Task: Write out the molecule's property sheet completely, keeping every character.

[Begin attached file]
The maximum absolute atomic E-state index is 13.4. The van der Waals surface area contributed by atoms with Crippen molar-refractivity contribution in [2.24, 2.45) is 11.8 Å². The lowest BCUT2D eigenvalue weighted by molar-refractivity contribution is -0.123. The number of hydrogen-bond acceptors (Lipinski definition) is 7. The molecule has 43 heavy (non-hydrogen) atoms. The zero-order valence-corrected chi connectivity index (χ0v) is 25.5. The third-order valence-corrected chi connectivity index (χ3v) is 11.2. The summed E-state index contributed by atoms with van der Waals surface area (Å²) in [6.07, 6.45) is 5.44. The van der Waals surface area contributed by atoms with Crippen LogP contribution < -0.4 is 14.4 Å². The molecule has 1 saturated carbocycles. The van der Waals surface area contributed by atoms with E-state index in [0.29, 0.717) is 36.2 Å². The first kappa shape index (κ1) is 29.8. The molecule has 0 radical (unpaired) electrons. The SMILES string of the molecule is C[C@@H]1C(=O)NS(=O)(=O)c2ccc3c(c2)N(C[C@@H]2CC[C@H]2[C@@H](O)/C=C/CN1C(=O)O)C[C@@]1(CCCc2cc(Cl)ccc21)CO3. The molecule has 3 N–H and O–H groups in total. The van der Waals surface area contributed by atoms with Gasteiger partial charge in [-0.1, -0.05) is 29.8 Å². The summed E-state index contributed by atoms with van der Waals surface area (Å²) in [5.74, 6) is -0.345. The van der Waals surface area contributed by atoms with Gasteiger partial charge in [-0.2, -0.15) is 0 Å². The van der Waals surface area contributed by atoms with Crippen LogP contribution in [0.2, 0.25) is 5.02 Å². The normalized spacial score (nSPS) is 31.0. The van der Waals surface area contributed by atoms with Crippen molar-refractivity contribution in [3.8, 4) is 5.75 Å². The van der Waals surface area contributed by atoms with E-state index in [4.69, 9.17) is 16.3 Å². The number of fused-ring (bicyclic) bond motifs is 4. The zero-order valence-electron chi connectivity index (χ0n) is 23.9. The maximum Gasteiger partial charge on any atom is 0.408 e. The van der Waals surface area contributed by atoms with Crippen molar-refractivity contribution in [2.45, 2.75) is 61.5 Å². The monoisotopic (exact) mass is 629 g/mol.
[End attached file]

The maximum absolute atomic E-state index is 13.4. The van der Waals surface area contributed by atoms with Crippen molar-refractivity contribution in [2.24, 2.45) is 11.8 Å². The lowest BCUT2D eigenvalue weighted by molar-refractivity contribution is -0.123. The number of hydrogen-bond acceptors (Lipinski definition) is 7. The molecule has 43 heavy (non-hydrogen) atoms. The zero-order valence-corrected chi connectivity index (χ0v) is 25.5. The third-order valence-corrected chi connectivity index (χ3v) is 11.2. The summed E-state index contributed by atoms with van der Waals surface area (Å²) in [6.07, 6.45) is 5.44. The van der Waals surface area contributed by atoms with Crippen LogP contribution < -0.4 is 14.4 Å². The molecule has 1 saturated carbocycles. The van der Waals surface area contributed by atoms with E-state index in [0.29, 0.717) is 36.2 Å². The first kappa shape index (κ1) is 29.8. The molecule has 0 radical (unpaired) electrons. The SMILES string of the molecule is C[C@@H]1C(=O)NS(=O)(=O)c2ccc3c(c2)N(C[C@@H]2CC[C@H]2[C@@H](O)/C=C/CN1C(=O)O)C[C@@]1(CCCc2cc(Cl)ccc21)CO3. The molecule has 3 N–H and O–H groups in total. The van der Waals surface area contributed by atoms with Gasteiger partial charge in [-0.1, -0.05) is 29.8 Å². The summed E-state index contributed by atoms with van der Waals surface area (Å²) in [5.74, 6) is -0.345. The van der Waals surface area contributed by atoms with Gasteiger partial charge in [-0.2, -0.15) is 0 Å². The van der Waals surface area contributed by atoms with Crippen LogP contribution in [0.2, 0.25) is 5.02 Å². The normalized spacial score (nSPS) is 31.0. The van der Waals surface area contributed by atoms with Crippen molar-refractivity contribution in [3.8, 4) is 5.75 Å². The van der Waals surface area contributed by atoms with E-state index in [4.69, 9.17) is 16.3 Å². The number of fused-ring (bicyclic) bond motifs is 4. The zero-order valence-electron chi connectivity index (χ0n) is 23.9. The maximum Gasteiger partial charge on any atom is 0.408 e. The van der Waals surface area contributed by atoms with Crippen molar-refractivity contribution in [2.45, 2.75) is 61.5 Å². The monoisotopic (exact) mass is 629 g/mol.